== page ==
The market for products designed specifically for older adults could reach $30 billion by next year, and startups want in on the action. What they sometimes lack is feedback from the people they hope will use their product. So Brookdale, the country's largest owner of retirement communities, has been inviting a few select entrepreneurs just to move in for a few days, show off their products and hear what the residents have to say.
That's what brought Dayle Rodriguez, 28, all the way from England to the dining room of Brookdale South Bay in Torrance, Calif. Rodriguez is the community and marketing manager for a company called Sentab. The startup's product, SentabTV, enables older adults who may not be comfortable with computers to access email, video chat and social media using just their televisions and a remote control.
"It's nothing new, it's nothing too complicated and it's intuitive because lots of people have TV remotes," says Rodriguez.
But none of that is the topic of conversation in the Brookdale dining room. Instead, Rodriguez solicits residents' advice on what he should get on his cheeseburger and how he should spend the afternoon. Billiards was on the agenda, as well as learning to play mahjong.
Rodriguez says it's important that residents here don't feel like he's selling them something. "I've had more feedback in a passive approach" he says. "Playing pool, playing cards, having dinner, having lunch," all work better "than going through a survey of questions. Them getting to know me and to trust me and knowing I'm not selling them something — there's more honest feedback that way."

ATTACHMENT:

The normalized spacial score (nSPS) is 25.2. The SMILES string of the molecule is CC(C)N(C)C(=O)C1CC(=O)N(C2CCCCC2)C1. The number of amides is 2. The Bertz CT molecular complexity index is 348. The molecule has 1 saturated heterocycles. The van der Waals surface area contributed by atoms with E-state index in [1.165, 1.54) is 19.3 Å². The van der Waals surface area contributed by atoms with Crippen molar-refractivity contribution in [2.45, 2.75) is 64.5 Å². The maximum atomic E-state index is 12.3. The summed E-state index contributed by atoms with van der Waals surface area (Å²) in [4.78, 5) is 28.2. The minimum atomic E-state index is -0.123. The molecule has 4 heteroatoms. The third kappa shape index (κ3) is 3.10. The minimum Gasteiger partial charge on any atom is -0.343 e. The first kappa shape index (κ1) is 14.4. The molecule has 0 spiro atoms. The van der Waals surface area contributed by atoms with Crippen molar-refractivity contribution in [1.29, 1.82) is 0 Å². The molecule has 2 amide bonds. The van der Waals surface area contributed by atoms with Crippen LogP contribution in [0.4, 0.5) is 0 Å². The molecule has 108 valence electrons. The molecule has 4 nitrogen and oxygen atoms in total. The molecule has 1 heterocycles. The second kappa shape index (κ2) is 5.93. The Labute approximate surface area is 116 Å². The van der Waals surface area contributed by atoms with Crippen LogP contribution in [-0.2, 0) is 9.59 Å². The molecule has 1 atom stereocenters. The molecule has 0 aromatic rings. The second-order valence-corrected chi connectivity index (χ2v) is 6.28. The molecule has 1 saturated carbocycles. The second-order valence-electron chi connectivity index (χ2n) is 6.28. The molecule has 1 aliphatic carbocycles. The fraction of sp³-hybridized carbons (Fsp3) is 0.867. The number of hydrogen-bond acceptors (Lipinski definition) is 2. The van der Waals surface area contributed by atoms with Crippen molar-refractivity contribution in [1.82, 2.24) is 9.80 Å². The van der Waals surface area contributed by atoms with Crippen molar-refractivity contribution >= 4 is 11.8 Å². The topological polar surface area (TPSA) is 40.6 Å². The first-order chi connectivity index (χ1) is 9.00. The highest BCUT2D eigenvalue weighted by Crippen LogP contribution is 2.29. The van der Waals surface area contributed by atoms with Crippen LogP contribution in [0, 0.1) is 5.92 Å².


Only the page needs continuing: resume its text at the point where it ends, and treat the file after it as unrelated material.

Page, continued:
Rodriguez is just the seventh entrepreneur to move into one of Brookdale's 1,100 senior living communities. Other new products in the program have included a kind of full-body blow dryer and specially designed clothing that allows people with disabilities to dress and undress themselves.
Brookdale has no financial relationship with these startups. But that's not what motivates the program, says Andrew Smith, Brookdale's director of strategy and innovation.
"First and foremost, the residents love it," says Smith. "It also provides Brookdale the opportunity to learn about and experience new technologies quickly and inexpensively and to make sure that we understand what residents want and need."
Mary Lou Busch, 93, agreed to try the Sentab system. She tells Rodriguez that it might be good for someone, but not for her.
"I have the computer and FaceTime, which I talk with my family on," she explains. She also has an iPad and a smart phone. "So I do pretty much everything I need to do."
Rodriguez takes it pretty well.
"I'm not going to lie to you, I would've liked a more positive response," he says. But "if people don't need it or want it, it's up to us to change, adapt it or make it more useful."
To be fair, if Rodriguez wanted feedback from some more technophobic seniors, he may have ended up in the wrong Brookdale community. This one's located in the heart of Southern California's aerospace corridor. Many residents have backgrounds in engineering, business and academia.
But Rodriguez says he's still learning something important by moving into to this Brookdale community: "People are more tech-savvy than we thought."
And besides, where else would he learn to play mahjong?